“First and foremost, I strongly believe people should bear the responsibility of requesting their own ballot when there is an election that they would like to participate in. There are no wasted ballots, no wrong addresses, no ballots going to the wrong people, no reason to pay for postage-people need to be responsible, the State does not need to be everyone’s Mother.

“What happens to same day registration, also very popular during a big election like the one coming in November. Polls will be open for same day registration and all the people showing up to vote who say they didn’t receive a ballot and want to vote in person…how does that work?

“I see no benefit in mass mailing every registered voter a ballot. I do see the potential for clerks to be overwhelmed and calling it a day on top of everything else.”

Rosemary Morse, Berlin – “I am opposed to mailing a ballot to everyone. I feel it would be a waste of a lot of time and certainly a lot of money to do it.  A lot spent on folks that have shown they really don’t care about voting since they haven’t in past elections. You would have a lot of ballots out there in trashes.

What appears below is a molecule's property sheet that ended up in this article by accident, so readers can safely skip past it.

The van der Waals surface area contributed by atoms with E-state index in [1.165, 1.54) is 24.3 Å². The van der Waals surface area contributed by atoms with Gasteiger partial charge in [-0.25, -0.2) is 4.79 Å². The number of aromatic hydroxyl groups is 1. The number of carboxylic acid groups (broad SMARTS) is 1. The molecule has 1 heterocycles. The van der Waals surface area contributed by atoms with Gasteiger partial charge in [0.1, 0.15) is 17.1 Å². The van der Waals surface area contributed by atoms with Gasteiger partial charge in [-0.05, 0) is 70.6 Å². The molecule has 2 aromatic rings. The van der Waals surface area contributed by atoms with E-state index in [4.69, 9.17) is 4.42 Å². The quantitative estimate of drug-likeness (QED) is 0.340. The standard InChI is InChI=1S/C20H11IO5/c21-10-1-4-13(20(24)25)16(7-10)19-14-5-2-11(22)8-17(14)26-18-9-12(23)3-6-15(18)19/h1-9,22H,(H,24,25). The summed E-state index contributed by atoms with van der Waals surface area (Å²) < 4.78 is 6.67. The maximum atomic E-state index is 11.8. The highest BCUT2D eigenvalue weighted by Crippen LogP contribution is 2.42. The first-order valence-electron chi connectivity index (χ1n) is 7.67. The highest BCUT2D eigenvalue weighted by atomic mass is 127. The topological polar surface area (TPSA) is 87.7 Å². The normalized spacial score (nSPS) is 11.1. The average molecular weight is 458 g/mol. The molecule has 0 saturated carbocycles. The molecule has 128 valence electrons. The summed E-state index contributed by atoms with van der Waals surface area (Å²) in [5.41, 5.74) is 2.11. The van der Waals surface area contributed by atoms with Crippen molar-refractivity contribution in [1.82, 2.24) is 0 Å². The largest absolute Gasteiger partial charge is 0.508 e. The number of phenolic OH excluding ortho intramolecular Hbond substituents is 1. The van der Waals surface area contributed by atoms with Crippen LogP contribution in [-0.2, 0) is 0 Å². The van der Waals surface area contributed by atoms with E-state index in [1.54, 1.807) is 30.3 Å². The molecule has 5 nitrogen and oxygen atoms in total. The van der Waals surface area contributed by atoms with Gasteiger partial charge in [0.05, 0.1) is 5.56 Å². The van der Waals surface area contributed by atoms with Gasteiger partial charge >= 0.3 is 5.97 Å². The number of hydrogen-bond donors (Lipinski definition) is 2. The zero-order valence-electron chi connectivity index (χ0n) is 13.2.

“I feel that the Clerks and Boards of Civil Authority know their towns and cities better than anyone. Give us the authority to decide what would work best for us with each of our particular circumstances. If that’s mailing to all, ok. If that’s a drive thru election, ok. If that’s some other shape and form, ok. Whatever works best for a town or City to run a legal election. The Sec. Of State’s Office should be there for help and guidance.

“If we have to just mass mail ballots, instead of directly to those that request, we will be wide open to voter fraud. There will be probably 50% of those mailed ballots in the trash where anyone can do whatever they want with them. And if someone wants to commit voter fraud, they will find a way to use them. I don’t believe Vermont should ever go to universal mailed ballots.”

Judy Fitch Robert, Calais Town Clerk – “I strongly support. Five states already do the all-mail system successfully.  Covid-19 will still be with us through the summer and fall, and this will protect voters and poll workers, elected officials and staff from infection. The amount of labor saved in data-input and phone calls and record keeping for voters individually requesting absentee ballots (versus simply receiving) is enormous.

“Absentee ballots have been provided for years. There is no research I am aware of that suggests increased fraud, only increased participation.”